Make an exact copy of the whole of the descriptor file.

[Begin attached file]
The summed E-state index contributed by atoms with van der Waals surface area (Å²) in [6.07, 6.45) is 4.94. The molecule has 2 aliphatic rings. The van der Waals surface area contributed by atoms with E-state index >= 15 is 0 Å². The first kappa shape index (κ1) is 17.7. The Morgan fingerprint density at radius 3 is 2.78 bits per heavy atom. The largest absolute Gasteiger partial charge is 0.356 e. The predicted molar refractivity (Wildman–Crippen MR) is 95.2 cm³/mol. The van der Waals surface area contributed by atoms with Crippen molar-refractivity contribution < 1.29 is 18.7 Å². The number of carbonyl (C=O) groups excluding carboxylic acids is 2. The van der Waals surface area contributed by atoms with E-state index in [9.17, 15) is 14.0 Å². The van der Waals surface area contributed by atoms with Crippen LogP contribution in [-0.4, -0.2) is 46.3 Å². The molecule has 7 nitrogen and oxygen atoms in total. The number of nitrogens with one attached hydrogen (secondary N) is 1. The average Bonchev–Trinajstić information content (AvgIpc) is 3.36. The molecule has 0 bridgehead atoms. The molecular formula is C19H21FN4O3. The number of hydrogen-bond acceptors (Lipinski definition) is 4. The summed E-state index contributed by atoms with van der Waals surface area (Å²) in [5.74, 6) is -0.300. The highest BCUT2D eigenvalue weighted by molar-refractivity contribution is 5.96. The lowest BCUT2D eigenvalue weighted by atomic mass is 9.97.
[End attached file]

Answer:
The summed E-state index contributed by atoms with van der Waals surface area (Å²) in [6.07, 6.45) is 4.94. The molecule has 2 aliphatic rings. The van der Waals surface area contributed by atoms with E-state index >= 15 is 0 Å². The first kappa shape index (κ1) is 17.7. The Morgan fingerprint density at radius 3 is 2.78 bits per heavy atom. The largest absolute Gasteiger partial charge is 0.356 e. The predicted molar refractivity (Wildman–Crippen MR) is 95.2 cm³/mol. The van der Waals surface area contributed by atoms with Crippen molar-refractivity contribution < 1.29 is 18.7 Å². The number of carbonyl (C=O) groups excluding carboxylic acids is 2. The van der Waals surface area contributed by atoms with E-state index in [9.17, 15) is 14.0 Å². The van der Waals surface area contributed by atoms with Crippen LogP contribution in [-0.4, -0.2) is 46.3 Å². The molecule has 7 nitrogen and oxygen atoms in total. The number of nitrogens with one attached hydrogen (secondary N) is 1. The average Bonchev–Trinajstić information content (AvgIpc) is 3.36. The molecule has 0 bridgehead atoms. The molecular formula is C19H21FN4O3. The number of hydrogen-bond acceptors (Lipinski definition) is 4. The summed E-state index contributed by atoms with van der Waals surface area (Å²) in [5.74, 6) is -0.300. The highest BCUT2D eigenvalue weighted by molar-refractivity contribution is 5.96. The lowest BCUT2D eigenvalue weighted by atomic mass is 9.97.